Time to shift to a Presidential system

Democracy is vital for India, but we can’t be proud of how it is practised now. 
For representational purposes (Express Illustrations | Amit Bandre)
For representational purposes (Express Illustrations | Amit Bandre)

Recently, Gujarat got a new chief minister. So did Punjab. Though both the states were ruled by parties with opposing ideologies, it didn’t affect how the chief ministers were changed. This wasn’t the first time chief ministers were altered by the so-called ‘high command’ of respective parties, nor would it be the last. Theoretically, a chief minister is supposed to represent the people of a particular state. But, in practice, the chief minister has come to represent the interest of the ‘high command’ or party honchos sitting in Delhi.

Democracy is an alien concept to India, despite our claims about ancient panchayat systems. For thousands of years, our scriptures hailed the divinity of the Raja. The medieval Islamic courts of north India that modelled on ancient Persia or Turkey were also based on absolute submission to the Badshah. After Independence, there were heated debates on which form of democracy we should adopt. Our Constitution draws inspiration from both American and British ones, and many argued for a presidential democracy against a parliamentary one.

However, we went with the British model and settled for the parliamentary model. Indians were familiar with constituent assemblies even before Independence, and this might have influenced the decision. It was argued that for a country with mind-boggling diversity as India, a parliament would help representation of all ethnicities and enable political space to various diverse sections of the society. Another argument, which appears laughable now, was that the parliamentary system would prevent authoritarianism. For a country like India, which is yet to shake off the vestiges of feudalism, sycophancy to tyrants and hero-worshipping dictatorial leaders come naturally. A right to vote wasn’t going to stand in the way of Indians deifying their leaders.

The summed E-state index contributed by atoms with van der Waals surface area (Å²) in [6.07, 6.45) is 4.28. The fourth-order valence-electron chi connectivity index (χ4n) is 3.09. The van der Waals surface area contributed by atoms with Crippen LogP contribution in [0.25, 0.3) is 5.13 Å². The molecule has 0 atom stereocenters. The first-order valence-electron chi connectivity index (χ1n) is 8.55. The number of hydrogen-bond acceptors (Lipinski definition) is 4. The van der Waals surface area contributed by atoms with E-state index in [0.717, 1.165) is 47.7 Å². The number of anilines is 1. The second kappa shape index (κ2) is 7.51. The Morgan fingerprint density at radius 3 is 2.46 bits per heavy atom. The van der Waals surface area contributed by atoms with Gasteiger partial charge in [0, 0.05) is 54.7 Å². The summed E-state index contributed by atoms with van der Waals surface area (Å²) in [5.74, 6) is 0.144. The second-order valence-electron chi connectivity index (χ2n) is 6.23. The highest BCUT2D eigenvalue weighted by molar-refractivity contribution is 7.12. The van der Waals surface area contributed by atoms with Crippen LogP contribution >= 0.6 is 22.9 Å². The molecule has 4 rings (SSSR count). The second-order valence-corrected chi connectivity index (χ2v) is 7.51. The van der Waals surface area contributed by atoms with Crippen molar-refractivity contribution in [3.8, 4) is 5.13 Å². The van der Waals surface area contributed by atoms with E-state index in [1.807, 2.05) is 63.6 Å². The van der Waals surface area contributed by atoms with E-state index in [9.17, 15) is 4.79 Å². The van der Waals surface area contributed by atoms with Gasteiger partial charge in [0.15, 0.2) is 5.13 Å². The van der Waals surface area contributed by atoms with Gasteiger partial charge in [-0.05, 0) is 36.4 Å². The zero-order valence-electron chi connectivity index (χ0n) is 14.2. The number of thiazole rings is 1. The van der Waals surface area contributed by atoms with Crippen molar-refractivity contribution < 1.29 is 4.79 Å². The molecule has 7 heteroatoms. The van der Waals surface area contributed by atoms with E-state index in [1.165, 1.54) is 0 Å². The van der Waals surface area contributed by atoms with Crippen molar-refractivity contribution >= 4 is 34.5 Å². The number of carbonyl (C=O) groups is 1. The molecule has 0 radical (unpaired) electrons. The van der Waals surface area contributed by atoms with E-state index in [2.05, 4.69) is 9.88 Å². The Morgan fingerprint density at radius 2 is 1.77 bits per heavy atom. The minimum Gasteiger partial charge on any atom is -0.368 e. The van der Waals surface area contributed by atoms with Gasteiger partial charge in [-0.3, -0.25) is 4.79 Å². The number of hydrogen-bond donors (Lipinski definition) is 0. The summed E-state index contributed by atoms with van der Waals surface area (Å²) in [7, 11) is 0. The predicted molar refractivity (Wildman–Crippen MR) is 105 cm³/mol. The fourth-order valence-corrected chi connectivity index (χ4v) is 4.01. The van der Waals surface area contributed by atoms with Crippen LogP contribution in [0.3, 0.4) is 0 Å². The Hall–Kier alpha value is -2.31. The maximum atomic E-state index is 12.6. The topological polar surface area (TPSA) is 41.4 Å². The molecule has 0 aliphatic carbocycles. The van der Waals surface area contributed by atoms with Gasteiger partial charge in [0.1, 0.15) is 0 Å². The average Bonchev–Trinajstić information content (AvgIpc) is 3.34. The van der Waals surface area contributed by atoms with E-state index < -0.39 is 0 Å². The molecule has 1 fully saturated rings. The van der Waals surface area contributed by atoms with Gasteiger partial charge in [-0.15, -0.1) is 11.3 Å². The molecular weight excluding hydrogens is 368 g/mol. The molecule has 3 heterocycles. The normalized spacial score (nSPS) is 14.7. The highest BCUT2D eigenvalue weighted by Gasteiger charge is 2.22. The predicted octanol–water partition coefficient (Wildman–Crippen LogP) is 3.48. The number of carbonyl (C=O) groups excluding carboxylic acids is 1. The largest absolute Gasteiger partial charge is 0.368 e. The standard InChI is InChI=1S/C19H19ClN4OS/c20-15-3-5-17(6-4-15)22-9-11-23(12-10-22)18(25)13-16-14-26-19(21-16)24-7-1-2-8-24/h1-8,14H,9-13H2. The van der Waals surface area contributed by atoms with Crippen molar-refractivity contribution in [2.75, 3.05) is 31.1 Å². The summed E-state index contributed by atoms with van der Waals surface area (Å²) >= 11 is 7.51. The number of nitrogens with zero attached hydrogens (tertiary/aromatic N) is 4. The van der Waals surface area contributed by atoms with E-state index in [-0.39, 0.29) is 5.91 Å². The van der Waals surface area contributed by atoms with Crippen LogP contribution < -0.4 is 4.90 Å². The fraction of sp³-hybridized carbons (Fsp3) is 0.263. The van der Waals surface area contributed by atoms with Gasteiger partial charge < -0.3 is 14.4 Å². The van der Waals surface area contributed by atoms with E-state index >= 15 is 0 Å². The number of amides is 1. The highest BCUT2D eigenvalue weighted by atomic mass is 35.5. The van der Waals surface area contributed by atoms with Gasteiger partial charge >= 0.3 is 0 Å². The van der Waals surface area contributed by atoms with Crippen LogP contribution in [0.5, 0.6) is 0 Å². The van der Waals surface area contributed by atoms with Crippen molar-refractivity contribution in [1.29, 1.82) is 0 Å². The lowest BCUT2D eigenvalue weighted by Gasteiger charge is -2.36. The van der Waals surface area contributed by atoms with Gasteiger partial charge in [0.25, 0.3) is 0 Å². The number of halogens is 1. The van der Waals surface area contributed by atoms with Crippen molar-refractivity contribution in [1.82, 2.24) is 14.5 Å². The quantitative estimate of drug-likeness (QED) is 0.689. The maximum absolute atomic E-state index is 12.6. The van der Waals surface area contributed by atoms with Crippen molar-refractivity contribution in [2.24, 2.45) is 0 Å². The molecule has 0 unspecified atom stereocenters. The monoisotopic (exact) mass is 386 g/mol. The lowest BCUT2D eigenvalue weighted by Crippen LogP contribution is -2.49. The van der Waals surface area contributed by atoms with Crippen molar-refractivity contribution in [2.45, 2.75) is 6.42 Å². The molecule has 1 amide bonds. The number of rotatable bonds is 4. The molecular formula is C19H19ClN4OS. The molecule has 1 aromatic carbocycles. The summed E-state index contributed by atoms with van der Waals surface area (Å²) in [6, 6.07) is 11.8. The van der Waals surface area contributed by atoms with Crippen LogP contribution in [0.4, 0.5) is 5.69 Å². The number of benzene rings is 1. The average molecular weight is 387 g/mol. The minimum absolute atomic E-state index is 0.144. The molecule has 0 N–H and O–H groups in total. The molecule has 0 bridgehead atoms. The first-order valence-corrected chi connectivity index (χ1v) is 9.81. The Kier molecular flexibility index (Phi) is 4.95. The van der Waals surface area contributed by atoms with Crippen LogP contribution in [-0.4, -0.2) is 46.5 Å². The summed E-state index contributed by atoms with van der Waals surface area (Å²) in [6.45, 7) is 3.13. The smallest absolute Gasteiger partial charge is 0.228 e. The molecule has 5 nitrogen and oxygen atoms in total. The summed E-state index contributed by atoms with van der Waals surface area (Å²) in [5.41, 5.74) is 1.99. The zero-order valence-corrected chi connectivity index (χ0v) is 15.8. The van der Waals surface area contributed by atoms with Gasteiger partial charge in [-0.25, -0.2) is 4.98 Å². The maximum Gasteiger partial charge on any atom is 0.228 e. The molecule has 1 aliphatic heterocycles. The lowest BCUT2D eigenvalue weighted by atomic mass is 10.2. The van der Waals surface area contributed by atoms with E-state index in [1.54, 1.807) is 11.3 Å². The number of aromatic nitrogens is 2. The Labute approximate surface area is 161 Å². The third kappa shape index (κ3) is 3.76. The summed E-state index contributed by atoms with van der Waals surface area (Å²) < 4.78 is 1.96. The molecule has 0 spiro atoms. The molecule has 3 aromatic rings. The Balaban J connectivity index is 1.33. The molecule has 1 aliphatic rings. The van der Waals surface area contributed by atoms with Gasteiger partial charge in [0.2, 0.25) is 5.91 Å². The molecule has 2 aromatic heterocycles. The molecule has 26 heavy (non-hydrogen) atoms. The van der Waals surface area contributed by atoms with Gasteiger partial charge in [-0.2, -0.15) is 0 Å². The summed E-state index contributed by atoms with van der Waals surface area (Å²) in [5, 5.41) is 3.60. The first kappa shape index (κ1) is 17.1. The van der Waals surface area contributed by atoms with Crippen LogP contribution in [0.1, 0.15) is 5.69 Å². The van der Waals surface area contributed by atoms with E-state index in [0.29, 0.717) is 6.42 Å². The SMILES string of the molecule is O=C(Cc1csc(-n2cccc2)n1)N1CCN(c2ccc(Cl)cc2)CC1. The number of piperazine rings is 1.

Now we have a system with all the disadvantages of either method of democracy or the advantages of neither. It hasn’t prevented the personality cult and hero worship. At the same time, the parliament system has served as a stumbling block to even the supposedly strong leaders to govern. Instead of being answerable to the people, the legislative head is worried about keeping the elected representatives together. As we saw in Punjab, Karnataka or Gujarat recently, a group of MLAs can quickly expel a popular chief minister with the caucus’s support in their party headquarters. In such scenarios, does the legislative represent the will of the people or the whim of the party officials?

The idea that the parliamentary system will represent diversity well has also turned out to be a myth. We have seen that the party that wins most of the seats in the Hindi heartland rules the country, and it doesn’t matter how the other ethnic or geographic areas vote. Even without having a single seat from many states, the ruling party could have a brute majority. The same applies to many states, where a few constituencies in some districts dictate which party would rule. On the other hand, bizarre coalitions have propped up men who were scarcely known beyond their turf before their elevation as prime ministers in the past. All these have given rise to highly sectarian election campaigns and are creating colossal schism in our society. Caste, religious and linguistic parties are flourishing, thanks to such a system, as one can run micro-campaigns catering to each constituency.

Perhaps, it is time to shift to a presidential system at both State and the Union governments level. It is better to accept the reality that Indians tend to hero-worship their leaders. Any politician who aspires to be a national leader would be forced to win the support of people across the country. He wouldn’t be able to outsource communal campaigns to his constituency-level representatives. Doing such a thing at the national level wouldn’t endear him across all cross-sections of a diverse society.

He can’t be elected by catering to only one geography or ethnic group at the cost of others. His challenger would also have to be of equal competence and can’t depend on his family legacy. At the state level, it would end the selling, buying and renting of elected representatives, resort democracy and thrusting new leaders as per the whim of party supremos. Democracy is vital for India, but we can’t be proud of how it is practised now. It is time we should seriously think of changing to a presidential form of government. 

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The New Indian Express